Afghanistan has witnessed renewed violence over recent months, prompting questions on the progress of U.S. forces in bringing security to the war-torn country, and whether the Taliban are staging a campaign for permanent resurgence. On September 28, in one of the bloodiest attacks since the U.S.-led overthrow of the Taliban in late 2001, a suicide bomber in Kabul rammed a motorcycle into a convoy of buses carrying Afghan military personnel. At least 12 people were killed. The attack, only 10 days after Afghanistan’s landmark parliamentary elections, sent a strong signal not only of the limitations of security in the country, but also of what is being seen as the importation of mujahideen tactics from Iraq, as suicide attacks feature increasingly in the Taliban arsenal. The largest suicide blast occurred on June 1 at the funeral of a Muslim cleric in Kandahar who was critical of the Taliban, which killed 20 people and wounding twice that number. More recently on October 9, an attempt was made against a British Embassy convoy near the city of Kandahar, leaving four security guards injured. Afghan intelligence officials warn of further suicide attacks.
The strength of the Taliban remains difficult to gauge accurately. On several occasions since their fall in 2001 the Taliban have appeared to be on their last legs, with estimates putting their number of active militants at around the 800, mostly hiding out along the Afghan/Pakistan border. The peaceful passing of the September 18 elections appeared to demonstrate that the Taliban remain disorganized and weak. Yet overall, this year has seen an intensification of militancy and a surge in militant violence in the south and east of Afghanistan where the rebel militants are most active. There have been over 1,000 deaths this year since the Taliban stepped up their tactics. The increased sophistication of their methods–including the use of remote-control detonation–accounts for the over 80 U.S. troop fatalities during this period and has prompted warnings in a UN report that the Taliban may be receiving advanced training in tactics from Iraqi veterans, as well as renewed funding given the stockpile of equipment found through captured Taliban. The funding is linked to narcotics production in Afghanistan–the chief world producer of opium, which according to the latest UN report has only shown mixed signs of being reduced (www.unis.unvienna.org). Indeed, the UN report notes how Afghanistan has in the past year moved into actual heroin production (www.paktribune.com).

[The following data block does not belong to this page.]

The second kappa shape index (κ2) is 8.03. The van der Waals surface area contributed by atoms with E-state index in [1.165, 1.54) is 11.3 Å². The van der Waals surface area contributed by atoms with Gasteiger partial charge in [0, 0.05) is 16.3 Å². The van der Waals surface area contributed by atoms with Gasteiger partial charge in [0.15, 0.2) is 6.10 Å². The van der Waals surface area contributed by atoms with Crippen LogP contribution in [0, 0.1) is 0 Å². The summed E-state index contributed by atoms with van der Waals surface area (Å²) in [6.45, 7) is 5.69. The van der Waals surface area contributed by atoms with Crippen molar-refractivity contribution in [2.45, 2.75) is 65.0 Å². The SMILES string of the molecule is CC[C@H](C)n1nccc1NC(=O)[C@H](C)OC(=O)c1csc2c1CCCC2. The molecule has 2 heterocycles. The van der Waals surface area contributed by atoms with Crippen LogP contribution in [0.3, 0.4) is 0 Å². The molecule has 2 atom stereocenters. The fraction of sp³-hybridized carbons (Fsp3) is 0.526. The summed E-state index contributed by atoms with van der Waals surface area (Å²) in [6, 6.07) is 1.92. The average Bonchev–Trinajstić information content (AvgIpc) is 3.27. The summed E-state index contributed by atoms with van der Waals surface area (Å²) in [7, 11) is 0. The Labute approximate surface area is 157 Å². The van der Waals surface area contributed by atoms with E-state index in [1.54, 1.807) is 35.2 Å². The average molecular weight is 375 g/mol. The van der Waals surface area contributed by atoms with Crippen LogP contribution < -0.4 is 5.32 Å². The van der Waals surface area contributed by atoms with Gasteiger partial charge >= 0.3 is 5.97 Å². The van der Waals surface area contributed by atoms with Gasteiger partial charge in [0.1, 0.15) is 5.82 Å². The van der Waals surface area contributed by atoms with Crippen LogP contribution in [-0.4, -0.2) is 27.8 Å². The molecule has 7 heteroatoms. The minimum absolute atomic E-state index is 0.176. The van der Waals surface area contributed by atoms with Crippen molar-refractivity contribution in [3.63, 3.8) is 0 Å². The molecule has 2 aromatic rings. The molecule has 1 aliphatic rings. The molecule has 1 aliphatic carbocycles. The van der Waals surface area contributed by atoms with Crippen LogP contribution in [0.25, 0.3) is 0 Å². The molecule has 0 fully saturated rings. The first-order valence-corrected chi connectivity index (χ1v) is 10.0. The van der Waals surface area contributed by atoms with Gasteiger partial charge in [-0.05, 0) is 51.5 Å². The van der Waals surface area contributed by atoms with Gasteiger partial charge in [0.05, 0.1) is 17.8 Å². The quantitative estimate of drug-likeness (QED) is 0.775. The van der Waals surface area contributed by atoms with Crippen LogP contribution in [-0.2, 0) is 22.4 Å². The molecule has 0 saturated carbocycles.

In addition, what analysts have viewed as a period of relative inactivity, arising out a dispute between the Taliban and the allied Jaysh Muhammad, may no longer apply. The Jaysh Muhammad broke with the Taliban in October 2004 following its brazen kidnapping of UN election workers in Kabul, prompting speculation that there were differences between the groups on tactics: whether to take on the U.S. aggressively and risk a renewed crackdown that could severely damage the Taliban, or wage a slower war of attrition to exhaust the U.S. forces. If reports circulated by the Jaysh Muhammad leadership that differences between the groups have been patched up are true (and the resurgence of violence would appear to support this), the nature of the challenge to U.S. forces will change markedly over the coming months. Both the Jaysh Muhammad and the Taliban now claim a renewed arsenal based on old weapons stores, including a newly discovered cache of shoulder-fired rockets. On September 25 their claim appears to have been vindicated with the downing of a Chinook helicopter in southern Afghanistan, killing five Army National Guardsmen, now admitted by U.S. military investigators. The latest confrontations coming during the week of Secretary of State Condoleezza Rice’s visit to Kabul, including rocket attacks exploding in the city hours before her arrival, indicate that the Taliban and Jaysh Muhammad are, at the very least, successfully demonstrating that Afghanistan is still very much a nation at war.